At San Francisco Toyota, we look forward to learning more about Toyota’s driving support systems as they develop. To learn about the advanced Toyota technology available now, visit our dealership today.
The 2014 Toyota Camry, Corolla and Tundra have the most U.S. and Canadian parts than any vehicle in their segments, according the Wall St. Cheat Sheet, citing National Highway Traffic Safety Administration rankings. NHTSA compiled the list based on their percentage of components sourced from North America.
Wall St. Cheat Street writer Justin Lloyd-Miller states: “America’s best-selling midsize sedan [Camry] is also one of the most North American-made sedans, as well. Toyota gets 75 percent of its parts from America or Canada (another 20 percent are from Japan), while the final assembly is done in the U.S., with an American engine and a Japanese transmission.”
He goes on to say “The Toyota Tundra has never enjoyed the same kind of success that its domestic rivals take advantage of, despite the Tundra being made of more American parts than its domestic counterparts. Like the Camry, the Tundra uses three-quarters of its parts from the States or Canada; engine production is split between here and Japan. By comparison, the Silverado is made up of just 40 percent North American-sourced parts. (Note: the Ford F-Series was not ranked on the NHTSA’s listing; the Tundra was the highest ranking truck found on the list provided.)”
Lloyd-Miller also points out, “The Toyota Corolla is made up of parts split between North America (60 percent) and Japan (30 percent); final assembly of the car is done in Canada. However, the car’s engines are made in the U.S.; the transmission, like other Toyotas, is from Japan.”
To see the story and list of 10 Most American-made Vehicles, go to: http://bit.ly/1a4b0zG.
In an official press release, Toyota Motor Corporation announced its development of a new pedestrian safety technology: Pre-collision System (PCS) with Pedestrian-avoidance Steer Assist. Part of Toyota’s commitment to “developing safety technologies that help eliminate traffic fatalities and injuries involving pedestrians and other vulnerable road users,” this technology increases pre-collision braking force, alerts, and can automatically steer your vehicle away from a pedestrian in harm’s way.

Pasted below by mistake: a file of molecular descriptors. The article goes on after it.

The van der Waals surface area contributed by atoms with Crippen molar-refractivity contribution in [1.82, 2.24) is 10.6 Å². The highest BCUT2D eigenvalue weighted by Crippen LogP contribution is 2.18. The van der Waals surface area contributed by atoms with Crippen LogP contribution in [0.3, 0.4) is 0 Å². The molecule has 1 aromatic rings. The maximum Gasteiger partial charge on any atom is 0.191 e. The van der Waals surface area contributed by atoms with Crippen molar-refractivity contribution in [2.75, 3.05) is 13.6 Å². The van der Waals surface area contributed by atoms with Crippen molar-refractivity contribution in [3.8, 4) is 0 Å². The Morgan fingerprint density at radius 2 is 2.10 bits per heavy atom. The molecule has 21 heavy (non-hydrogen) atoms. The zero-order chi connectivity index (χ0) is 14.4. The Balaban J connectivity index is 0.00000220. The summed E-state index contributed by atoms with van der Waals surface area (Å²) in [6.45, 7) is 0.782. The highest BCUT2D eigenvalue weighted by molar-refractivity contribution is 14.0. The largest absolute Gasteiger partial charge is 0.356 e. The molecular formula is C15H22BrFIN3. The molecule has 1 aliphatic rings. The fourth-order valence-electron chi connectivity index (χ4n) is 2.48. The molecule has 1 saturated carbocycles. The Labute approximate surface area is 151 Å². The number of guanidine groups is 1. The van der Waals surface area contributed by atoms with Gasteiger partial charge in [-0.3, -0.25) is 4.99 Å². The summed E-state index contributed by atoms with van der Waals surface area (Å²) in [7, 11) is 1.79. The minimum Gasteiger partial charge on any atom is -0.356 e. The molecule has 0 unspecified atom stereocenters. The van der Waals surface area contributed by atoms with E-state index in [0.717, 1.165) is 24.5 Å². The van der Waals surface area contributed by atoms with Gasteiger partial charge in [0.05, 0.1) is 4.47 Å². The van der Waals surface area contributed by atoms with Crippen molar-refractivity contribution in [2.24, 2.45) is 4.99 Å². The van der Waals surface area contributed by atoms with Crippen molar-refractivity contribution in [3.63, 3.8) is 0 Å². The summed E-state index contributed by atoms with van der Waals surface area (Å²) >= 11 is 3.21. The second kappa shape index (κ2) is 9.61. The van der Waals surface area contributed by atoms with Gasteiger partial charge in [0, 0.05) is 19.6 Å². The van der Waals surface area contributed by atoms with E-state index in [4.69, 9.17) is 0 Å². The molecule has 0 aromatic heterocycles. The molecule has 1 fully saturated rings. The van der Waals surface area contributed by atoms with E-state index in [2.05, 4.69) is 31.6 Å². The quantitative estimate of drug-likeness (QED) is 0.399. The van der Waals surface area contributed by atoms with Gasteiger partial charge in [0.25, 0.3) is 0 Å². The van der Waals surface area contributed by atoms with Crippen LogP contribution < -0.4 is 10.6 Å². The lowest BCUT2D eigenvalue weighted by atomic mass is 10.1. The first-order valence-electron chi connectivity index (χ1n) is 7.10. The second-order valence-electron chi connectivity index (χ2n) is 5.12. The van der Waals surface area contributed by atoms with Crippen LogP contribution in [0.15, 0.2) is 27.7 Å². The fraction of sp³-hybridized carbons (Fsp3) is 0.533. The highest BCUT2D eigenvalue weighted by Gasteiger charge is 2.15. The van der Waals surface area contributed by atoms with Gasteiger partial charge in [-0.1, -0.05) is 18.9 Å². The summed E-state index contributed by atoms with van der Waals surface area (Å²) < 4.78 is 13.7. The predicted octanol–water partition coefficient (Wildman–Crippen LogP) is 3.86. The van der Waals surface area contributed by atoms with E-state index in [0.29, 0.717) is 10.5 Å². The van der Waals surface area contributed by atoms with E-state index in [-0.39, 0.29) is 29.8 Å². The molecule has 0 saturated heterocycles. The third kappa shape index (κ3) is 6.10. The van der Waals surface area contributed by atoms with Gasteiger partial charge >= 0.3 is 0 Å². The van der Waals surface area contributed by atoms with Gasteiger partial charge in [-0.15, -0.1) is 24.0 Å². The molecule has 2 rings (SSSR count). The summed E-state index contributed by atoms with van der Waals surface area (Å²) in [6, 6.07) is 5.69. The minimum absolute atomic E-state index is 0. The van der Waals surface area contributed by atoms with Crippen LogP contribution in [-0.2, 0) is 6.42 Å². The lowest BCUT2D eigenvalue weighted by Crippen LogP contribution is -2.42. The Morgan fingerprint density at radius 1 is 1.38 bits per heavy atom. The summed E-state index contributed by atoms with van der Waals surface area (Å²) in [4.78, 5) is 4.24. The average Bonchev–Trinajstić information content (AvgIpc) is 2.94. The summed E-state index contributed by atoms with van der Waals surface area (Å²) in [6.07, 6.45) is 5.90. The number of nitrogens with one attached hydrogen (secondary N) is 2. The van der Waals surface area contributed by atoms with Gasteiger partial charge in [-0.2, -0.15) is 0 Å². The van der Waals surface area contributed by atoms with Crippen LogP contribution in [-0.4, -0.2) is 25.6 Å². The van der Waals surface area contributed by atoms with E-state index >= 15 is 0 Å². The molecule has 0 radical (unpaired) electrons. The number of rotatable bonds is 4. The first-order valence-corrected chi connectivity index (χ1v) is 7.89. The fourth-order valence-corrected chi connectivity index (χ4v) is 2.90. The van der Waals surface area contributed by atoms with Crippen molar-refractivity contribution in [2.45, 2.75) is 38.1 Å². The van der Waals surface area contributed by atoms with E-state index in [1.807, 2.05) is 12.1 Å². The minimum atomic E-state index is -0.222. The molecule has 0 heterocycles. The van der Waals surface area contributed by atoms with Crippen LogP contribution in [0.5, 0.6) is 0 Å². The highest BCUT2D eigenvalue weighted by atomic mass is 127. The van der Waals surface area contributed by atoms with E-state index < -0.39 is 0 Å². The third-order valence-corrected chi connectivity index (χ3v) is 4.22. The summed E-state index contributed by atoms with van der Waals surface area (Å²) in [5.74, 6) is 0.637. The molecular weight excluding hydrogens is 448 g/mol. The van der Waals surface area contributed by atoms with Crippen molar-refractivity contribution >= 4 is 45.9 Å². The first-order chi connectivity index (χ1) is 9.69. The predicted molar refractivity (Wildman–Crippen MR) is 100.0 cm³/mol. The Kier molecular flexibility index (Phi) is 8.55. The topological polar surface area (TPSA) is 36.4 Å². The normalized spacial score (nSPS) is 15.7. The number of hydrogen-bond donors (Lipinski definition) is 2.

Here’s how it works. If the on-board sensor detects a pedestrian, a visual warning will automatically appear on the dashboard to alert the driver. If action is still not taken, additional audio and visual warnings will activate along with the PCS automatic braking system. If the collision is still imminent, the new Pedestrian-avoidance Steer Assist function will determine if there is enough room, and then automatically steer the vehicle out of the way.
Our team at San Francisco Toyota is proud to be part of a motor company that dedicates itself to designing safety technology that protects everyone on the road. What’s more, the Toyota Motor Corporation is looking to make the PCS without steer assist more affordable by 2015, and equipping more vehicles with it than ever. For more information on this exciting innovation and Toyota’s commitment to safe and affordable vehicles, contact us today.